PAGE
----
DEAR PAW'S CORNER: I took my Springer Spaniel, "Rog," for a walk in the woods this morning. When we got back, I noticed he was trying to lick a spot behind his shoulder. I found a thin scratch on his skin. I dabbed it with some antibacterial ointment, but that's about it. Will he be OK? -- Jessica in Jaffrey, New Hampshire
DEAR JESSICA: As long as the wound seems to be healing, Rog should be fine. Check the area once a day and reapply antibacterial ointment. If it begins to appear puffy and red, or Rog seems very distressed by it, take him to the vet for further evaluation.
Most minor scratches on a dog's skin and paws can be treated at home using the household first-aid kit. You also can build a pet first-aid kit that is easy to access when you walk into the house. In addition to antibacterial ointment (avoid products with hydrocortisone), it should have antiseptic solution, water-based lubricant like KY (not Vaseline), clean towels, an empty squeeze bottle (like a ketchup bottle), tick-removal tweezers, a muzzle, small scissors and a disposable razor to gently remove fur. (Electric clippers are an even safer option.)
To treat a small scratch or cut, fill the squeeze bottle with lukewarm water. Hold your dog securely, placing a muzzle on him to prevent bites if he gets agitated. Trim or shave away hair from the area. Gently clean the wound using the squeeze bottle of water. Pat dry. Dab the antiseptic onto the wound, then apply antibiotic ointment. Cover lightly with a bandage if possible; otherwise, prevent your dog from licking away the ointment for at least 10 minutes. Check and reapply ointment daily as it heals.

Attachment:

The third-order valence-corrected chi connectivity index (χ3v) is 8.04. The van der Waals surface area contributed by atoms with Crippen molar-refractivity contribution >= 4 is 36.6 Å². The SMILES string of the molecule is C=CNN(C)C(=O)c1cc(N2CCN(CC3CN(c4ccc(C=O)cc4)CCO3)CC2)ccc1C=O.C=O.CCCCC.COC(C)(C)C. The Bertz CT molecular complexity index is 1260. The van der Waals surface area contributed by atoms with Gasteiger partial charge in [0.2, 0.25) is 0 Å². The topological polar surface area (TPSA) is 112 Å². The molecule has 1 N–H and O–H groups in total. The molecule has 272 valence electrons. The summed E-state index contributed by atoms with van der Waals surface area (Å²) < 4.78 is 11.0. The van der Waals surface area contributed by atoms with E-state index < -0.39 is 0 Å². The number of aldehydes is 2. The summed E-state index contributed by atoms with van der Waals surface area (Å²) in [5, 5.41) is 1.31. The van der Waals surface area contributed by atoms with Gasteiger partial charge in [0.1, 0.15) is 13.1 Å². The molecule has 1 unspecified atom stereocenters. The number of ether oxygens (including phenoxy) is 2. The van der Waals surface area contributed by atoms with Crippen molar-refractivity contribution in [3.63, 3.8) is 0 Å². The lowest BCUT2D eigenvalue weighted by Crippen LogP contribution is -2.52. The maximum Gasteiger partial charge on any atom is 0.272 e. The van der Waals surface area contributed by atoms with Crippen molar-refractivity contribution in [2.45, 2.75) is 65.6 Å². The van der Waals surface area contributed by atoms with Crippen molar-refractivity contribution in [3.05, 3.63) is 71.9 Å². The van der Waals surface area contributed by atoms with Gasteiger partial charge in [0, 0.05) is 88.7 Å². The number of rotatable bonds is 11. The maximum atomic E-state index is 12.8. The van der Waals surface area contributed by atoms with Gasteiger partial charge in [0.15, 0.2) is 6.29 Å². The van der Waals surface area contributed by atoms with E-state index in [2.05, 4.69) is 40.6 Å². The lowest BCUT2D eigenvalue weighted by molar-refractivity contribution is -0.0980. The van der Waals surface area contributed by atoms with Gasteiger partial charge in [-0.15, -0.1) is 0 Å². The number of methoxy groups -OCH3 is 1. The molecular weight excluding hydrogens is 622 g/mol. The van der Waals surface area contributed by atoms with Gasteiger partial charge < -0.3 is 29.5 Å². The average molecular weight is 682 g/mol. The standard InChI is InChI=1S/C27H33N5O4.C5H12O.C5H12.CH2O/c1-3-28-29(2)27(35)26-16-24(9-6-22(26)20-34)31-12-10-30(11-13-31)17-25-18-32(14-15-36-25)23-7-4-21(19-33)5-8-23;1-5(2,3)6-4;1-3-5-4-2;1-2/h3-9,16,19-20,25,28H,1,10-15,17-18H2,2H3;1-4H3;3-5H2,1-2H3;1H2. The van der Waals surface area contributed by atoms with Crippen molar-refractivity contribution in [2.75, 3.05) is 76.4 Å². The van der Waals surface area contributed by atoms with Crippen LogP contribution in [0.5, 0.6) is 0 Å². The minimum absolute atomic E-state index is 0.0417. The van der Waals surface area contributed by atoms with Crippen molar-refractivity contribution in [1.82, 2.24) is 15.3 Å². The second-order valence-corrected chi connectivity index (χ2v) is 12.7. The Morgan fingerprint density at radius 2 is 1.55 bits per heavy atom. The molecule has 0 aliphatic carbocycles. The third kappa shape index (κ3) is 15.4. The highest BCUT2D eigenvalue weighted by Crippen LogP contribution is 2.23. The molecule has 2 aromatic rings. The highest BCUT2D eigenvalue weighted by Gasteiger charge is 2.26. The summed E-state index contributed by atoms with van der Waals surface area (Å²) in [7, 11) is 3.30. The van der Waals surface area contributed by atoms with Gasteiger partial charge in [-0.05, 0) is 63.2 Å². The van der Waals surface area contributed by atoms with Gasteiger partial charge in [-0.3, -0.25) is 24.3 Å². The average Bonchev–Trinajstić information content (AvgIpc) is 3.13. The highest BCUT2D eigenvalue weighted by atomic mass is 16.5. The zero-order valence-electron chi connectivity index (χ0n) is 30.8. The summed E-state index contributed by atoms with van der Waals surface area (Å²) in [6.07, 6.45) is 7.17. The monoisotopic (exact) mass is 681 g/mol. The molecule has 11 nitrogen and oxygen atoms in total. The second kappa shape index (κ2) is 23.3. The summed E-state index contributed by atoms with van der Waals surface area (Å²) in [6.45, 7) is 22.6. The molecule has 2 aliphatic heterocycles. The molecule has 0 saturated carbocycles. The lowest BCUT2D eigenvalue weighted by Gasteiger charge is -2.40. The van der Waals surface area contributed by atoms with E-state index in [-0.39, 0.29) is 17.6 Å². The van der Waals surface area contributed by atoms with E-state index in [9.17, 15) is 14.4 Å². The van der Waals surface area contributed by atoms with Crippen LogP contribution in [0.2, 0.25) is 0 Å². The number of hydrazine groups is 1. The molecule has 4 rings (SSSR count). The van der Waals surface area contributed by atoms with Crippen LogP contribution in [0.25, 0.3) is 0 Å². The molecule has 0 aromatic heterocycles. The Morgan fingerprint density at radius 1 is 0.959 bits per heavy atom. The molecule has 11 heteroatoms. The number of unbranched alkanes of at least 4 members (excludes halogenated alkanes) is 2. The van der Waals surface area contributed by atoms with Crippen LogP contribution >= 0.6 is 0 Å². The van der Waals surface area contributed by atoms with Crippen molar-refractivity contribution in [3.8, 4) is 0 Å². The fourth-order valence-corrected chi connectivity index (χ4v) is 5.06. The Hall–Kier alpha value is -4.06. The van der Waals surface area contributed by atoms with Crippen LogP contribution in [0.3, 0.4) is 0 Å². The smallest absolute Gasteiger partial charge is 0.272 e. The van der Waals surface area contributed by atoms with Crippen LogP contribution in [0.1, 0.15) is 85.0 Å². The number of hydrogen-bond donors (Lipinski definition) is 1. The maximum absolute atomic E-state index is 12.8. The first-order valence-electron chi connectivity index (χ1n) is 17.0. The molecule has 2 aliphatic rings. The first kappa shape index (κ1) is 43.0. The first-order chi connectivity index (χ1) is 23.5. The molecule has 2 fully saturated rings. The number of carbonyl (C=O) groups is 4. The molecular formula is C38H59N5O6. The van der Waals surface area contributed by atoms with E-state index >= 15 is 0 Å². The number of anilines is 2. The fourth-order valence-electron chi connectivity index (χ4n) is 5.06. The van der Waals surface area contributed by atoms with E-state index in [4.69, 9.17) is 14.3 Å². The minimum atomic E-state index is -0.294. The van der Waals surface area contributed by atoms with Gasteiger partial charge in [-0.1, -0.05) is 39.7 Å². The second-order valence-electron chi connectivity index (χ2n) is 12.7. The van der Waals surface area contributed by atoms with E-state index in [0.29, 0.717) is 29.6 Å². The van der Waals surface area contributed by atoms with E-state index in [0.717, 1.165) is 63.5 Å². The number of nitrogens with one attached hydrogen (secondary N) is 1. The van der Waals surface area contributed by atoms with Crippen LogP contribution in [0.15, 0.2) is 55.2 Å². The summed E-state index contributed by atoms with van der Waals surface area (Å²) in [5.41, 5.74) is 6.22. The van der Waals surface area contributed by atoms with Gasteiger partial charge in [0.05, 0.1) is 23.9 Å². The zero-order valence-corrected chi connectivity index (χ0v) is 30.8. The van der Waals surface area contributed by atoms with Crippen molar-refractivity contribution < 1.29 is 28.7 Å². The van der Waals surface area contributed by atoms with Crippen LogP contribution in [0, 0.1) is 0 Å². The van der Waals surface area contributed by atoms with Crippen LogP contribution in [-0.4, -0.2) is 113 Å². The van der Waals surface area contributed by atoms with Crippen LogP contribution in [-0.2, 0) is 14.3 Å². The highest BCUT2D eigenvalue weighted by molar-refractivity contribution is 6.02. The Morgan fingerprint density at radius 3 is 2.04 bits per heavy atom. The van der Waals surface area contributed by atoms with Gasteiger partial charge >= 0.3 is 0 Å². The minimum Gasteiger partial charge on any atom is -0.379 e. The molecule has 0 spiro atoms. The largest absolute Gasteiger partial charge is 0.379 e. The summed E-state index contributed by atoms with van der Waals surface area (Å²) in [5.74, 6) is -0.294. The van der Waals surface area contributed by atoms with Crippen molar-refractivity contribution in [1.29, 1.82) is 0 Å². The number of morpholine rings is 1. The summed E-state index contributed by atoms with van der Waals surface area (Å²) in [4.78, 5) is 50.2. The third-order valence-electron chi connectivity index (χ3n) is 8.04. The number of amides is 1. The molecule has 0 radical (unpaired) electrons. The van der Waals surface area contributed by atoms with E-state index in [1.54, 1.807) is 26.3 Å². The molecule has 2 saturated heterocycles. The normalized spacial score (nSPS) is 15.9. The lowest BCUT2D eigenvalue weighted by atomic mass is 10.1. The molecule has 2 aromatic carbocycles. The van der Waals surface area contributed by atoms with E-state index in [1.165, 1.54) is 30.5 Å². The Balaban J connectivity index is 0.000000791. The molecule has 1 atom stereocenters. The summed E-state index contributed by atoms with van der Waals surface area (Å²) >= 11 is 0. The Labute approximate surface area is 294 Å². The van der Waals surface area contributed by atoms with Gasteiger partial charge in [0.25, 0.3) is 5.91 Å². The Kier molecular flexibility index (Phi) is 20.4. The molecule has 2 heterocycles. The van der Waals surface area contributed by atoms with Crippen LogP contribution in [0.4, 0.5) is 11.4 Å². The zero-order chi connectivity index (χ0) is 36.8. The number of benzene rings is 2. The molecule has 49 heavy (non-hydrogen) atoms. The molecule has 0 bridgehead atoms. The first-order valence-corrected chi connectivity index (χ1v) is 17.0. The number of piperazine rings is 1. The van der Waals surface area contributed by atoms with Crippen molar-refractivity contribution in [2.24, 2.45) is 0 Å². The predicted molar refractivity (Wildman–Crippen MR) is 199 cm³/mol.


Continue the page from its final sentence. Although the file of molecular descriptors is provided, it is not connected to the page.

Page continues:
DEAR PAW'S CORNER: I live in an area where eastern equine encephalitis and West Nile Virus are active. On my walks, I make sure to wear plenty of bug spray to prevent being bitten by a mosquito infected with either disease. Are my dogs at risk of catching it? Can I use bug spray on their fur? -- Shellie in Worcester, Massachusetts
DEAR SHELLIE: While dogs (and cats) are at risk of catching either disease, most pets recover fully, especially with veterinary treatment (which is mainly supportive, to keep them strong while their bodies fight the infection).
Humans can get seriously ill from either EEE or West Nile Virus, so I'm glad you're using plenty of bug repellent. Mosquitoes are very active just before sunset, when most of us prefer to take our pets for walks during the hot summer months. However, pets do not tolerate bug spray made for humans very well. (Citronella candles also can be very irritating.) They still should have some protection from mosquitoes, as these flying pests also carry diseases that can be very harmful to pets, like heartworm.